Agreements to arbitrate disputes between parties are generally looked upon with approval by the courts when the subject matter of such agreements is confined within legally permissible limits, and every reasonable presumption will be indulged to uphold arbitration proceedings which have resulted in an award. 6 C.J.S., Arbitration and Award, §§ 1 and 130. It cannot be doubted, however, that a general agreement in or collateral to a contract to submit in the future to final determination by arbitration the rights and liabilities of the parties with respect to any and all disputes that may thereafter arise under the contract is, at least until a subsequent valid submission agreement is entered into, voidable at will by either party at any time before an award is made and has no effect on the right of either party to invoke the jurisdiction of the courts. See 3 Am. Jur., Arbitration and Award, Sec. 31; Sturges, Commercial Arbitrations and Awards, Secs. 15, 75, 79; Yonge, Arbitration of Civil Claims in Florida, Vol. VI, No. 2, Univ. of Florida Law Review, pp. 163-164. This is for the reason that parties cannot by such a private executory contract oust the courts of the jurisdiction vested in them by law or irrevocably debar themselves from appealing to the established tribunals of justice. 3 Am.Jur., Arbitration and Award, Sec. 4; Hanover Fire Ins. Co. v. Lewis, 28 Fla. 209, 10 So. 297; Steinhardt v. Consolidated Grocery Company, 80 Fla. 531, 86 So. 431.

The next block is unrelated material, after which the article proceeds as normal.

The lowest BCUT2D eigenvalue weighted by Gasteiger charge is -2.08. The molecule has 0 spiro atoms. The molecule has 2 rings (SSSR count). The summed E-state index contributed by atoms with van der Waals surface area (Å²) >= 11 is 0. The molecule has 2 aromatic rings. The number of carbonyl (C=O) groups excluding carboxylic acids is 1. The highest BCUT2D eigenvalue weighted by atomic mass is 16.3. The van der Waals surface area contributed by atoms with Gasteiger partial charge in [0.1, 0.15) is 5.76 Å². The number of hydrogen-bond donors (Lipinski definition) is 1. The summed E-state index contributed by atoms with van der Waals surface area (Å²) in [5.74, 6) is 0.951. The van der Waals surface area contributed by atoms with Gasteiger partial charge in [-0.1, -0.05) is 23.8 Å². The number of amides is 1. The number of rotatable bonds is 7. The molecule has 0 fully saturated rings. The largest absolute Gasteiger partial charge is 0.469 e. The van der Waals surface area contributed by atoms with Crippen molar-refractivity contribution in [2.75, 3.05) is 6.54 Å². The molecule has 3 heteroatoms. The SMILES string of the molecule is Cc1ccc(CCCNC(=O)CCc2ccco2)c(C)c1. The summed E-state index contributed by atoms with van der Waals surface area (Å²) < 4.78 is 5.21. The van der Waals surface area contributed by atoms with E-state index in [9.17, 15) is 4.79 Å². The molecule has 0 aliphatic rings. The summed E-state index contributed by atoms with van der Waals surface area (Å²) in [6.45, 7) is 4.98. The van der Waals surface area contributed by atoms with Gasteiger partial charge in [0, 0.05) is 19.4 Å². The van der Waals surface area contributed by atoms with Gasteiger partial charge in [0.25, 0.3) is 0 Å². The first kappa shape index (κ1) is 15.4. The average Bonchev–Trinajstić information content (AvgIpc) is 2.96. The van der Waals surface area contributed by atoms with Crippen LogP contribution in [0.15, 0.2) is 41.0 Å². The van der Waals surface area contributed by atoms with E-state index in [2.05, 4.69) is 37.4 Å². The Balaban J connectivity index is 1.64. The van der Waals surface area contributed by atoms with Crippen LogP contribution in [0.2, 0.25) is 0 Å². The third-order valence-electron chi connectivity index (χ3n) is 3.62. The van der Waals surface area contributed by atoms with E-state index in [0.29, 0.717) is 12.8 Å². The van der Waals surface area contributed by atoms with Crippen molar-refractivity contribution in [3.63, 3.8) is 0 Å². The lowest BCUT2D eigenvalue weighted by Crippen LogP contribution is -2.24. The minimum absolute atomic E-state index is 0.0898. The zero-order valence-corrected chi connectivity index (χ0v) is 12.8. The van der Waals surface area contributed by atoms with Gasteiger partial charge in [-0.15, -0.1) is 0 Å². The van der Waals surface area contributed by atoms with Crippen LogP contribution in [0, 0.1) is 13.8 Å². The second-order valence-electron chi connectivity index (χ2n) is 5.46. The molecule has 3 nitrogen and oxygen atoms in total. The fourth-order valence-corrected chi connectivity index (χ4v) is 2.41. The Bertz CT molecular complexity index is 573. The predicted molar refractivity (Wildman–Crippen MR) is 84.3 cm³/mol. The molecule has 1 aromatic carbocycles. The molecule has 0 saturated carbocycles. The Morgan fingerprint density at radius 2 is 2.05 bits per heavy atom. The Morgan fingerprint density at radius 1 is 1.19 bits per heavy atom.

As is apparent from the language of Paragraph 14, the arbitration clause of the agreement constitutes an attempt on the part of the parties to obligate themselves to submit to arbitration in the future and to make the decision of a majority of the board of arbitrators "final, binding and conclusive upon the parties * * * with the same force and effect as though it were the judgment of the highest court of last resort having jurisdiction over the matter in dispute," as respects any and all disputes, differences or disagreements arising between the parties concerning or respecting any manner, thing or cause related to or in connection with the functions of the partnership, the dissolution thereof, the withdrawal of any of the parties in the event of sale, and the fixing of the price of the sale. It would be difficult to conceive of any controversy arising between the parties with reference to the agreement, the subject matter thereof, or property interests therein that would not come within the purview of the arbitration clause.
By the great weight of authority such an agreement is invalid as constituting an attempt to oust the legally constituted courts of their jurisdiction. Such being its nature it cannot be used as a bar to an action brought on the subject matter of the contract, nor can it constitute, logically, a ground for withholding relief in a court of equity when appropriate relief is sought by either of the parties. See Steinhardt v. Consolidated Grocery Co., supra; and 6 C.J.S., Arbitration and Award, § 29.
From the conclusions reached it follows that the chancellor below committed *430 error in ruling that the plaintiffs were barred from maintaining their suit because of the existence of the arbitration provision, and consequently the decree appealed from must be reversed with directions that the complaint be reinstated and that the cause proceed in accordance with law.
It is so ordered.
ROBERTS, C.J., and TERRELL and MATHEWS, JJ., concur.